Phil Hughes – sport and life in context

It is a strange thing that sometimes you become so used to something that you forget how odd it is. So it is with this weird and wonderful game of ours. With the news of Phil Hughes’s horrific accident yesterday, it made me realise, as if it were not obvious, that cricket is not so far removed from David casting his sling at Goliath, the only difference being our projectile is better crafted than the average rock. And that is sport. In many respects, sport is an outlet for the physical violence, aggression and desire for superiority that our species is so sadly adroit at, a way to utilise our skill at killing and maiming in a safer and more controlled environment.

This is not a new idea – parallels between war and sport are as old as the hills. Sir Henry Newbolt’s Vitai Lampada, a mildly jingoistic adoration of the Victorian public school system and, let’s face it, third-rate poetry, speaks of the need to ‘Play up! Play up! and play the game!’ whether with ‘ten to make and the match to win’ or by ‘the river of death’, where ‘England’s far, and Honour a name’. Cricketers who fought in World War II spoke of the freedom with which they played in the post-war years – a realisation of how insignificant sport was when compared to war but also a celebration of their friends and colleagues that would never play again. Keith Miller famously said, when asked about pressure in sport, ‘pressure is a Messerschmitt up your arse, playing cricket is not.’

But though cricket is not the same as war, that is not to say it is not dangerous, which brings us to the bouncer. Most balls in cricket are bowled with the singular aim of getting the batsman out by simple superiority of skill. The bouncer, however, has an added factor, by introducing an element of physical risk to the batsman. It is sometimes bowled to intimidate, sometimes to force the batsman to choose between defending their wicket and defending themselves, sometimes to ‘rough up’ and sometimes a bouncer is bowled with the intention of striking a batsman who is not able to evade or hit it. There is an odd, somewhat philosophical paradox here – while the bouncer is unquestionably aimed at or near the batsman’s body, as soon as he is hit, and hurt, in most cases the bowler will be among the first to run up to the batsman to check he is ok, as we saw with Sean Abbott yesterday. To hit, but not to hurt, when the latter is often an inevitable result of the former? It is almost as though, in that moment, we see the hair-thin line between cricket going from being just a game to being very much secondary to the importance of life and good health.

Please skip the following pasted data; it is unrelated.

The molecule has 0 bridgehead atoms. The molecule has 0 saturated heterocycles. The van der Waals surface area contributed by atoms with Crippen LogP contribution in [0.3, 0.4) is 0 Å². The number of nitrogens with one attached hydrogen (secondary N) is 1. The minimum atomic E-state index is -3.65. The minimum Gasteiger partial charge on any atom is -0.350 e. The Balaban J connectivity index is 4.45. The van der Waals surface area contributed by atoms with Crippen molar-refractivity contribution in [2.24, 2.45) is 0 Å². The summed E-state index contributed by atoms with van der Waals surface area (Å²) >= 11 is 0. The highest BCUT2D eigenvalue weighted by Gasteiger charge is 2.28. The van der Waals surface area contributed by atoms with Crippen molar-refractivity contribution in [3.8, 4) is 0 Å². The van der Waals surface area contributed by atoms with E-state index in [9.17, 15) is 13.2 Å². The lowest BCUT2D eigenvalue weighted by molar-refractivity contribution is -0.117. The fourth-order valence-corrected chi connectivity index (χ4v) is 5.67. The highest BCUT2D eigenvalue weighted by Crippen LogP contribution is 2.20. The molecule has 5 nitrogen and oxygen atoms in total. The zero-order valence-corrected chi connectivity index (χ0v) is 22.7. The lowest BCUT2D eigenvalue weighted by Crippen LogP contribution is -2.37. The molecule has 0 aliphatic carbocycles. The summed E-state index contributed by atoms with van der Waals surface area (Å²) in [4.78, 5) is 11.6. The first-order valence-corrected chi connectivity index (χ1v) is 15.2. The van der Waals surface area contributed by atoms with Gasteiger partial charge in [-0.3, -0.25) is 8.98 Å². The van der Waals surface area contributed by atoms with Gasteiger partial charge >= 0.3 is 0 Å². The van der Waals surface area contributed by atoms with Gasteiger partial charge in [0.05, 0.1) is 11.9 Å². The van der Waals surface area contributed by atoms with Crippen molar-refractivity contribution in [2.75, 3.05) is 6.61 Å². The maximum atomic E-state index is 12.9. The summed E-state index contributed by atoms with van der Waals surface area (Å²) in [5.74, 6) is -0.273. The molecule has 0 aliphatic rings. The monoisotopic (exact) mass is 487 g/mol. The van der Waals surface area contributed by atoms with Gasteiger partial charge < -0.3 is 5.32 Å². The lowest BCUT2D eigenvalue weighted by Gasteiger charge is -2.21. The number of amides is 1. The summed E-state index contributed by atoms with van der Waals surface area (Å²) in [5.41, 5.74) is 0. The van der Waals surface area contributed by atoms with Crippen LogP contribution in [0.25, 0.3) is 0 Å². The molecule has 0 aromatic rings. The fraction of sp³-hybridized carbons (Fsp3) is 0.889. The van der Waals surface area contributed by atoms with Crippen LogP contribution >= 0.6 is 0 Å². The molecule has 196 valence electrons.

It is arguably all the more shocking to see a player injured in the modern game, as the danger faced by the bouncer has been alleviated by the invention of the helmet. Gone are the days of the bravado of the likes of Brian Close, whose attitude to pain was “How can the ball hurt you? It’s only on you for a second”, or Viv Richards, who bravely (or foolishly?) continued to bat without a helmet for his entire career. The bouncer is now a legitimate scoring opportunity for most decent batsman far more than it is a threat. It may be bowled at anyone these days – just ask Jimmy Anderson after his heroic duck against Sri Lanka at Lord’s – because added protection has reduced the risk of hurting the batsman, while the inability of poor batsmen to play it has not sufficiently improved to negate it as a tactic for getting him out. Until the helmet, it was pretty poor form to bounce a tail-ender, unless he had shown himself able to stick around long enough to merit an exploratory bumper or two. Indeed, it remains the case that persistent intimidatory bowling, which is judged with regard to the ‘relative skill of the batsman’, is against the laws of the game.

And that is what is so shocking about what has happened to Phil Hughes. War is commonplace in the world, but cricket is not war; cricket is not meant to threaten your life; cricket is a game. We simply don’t expect to see someone so seriously hurt these days. It is the moment when sport ceases to be sport and drags us back to reality.

We wish Phil Hughes well and hope to see him back on a cricket field very soon.

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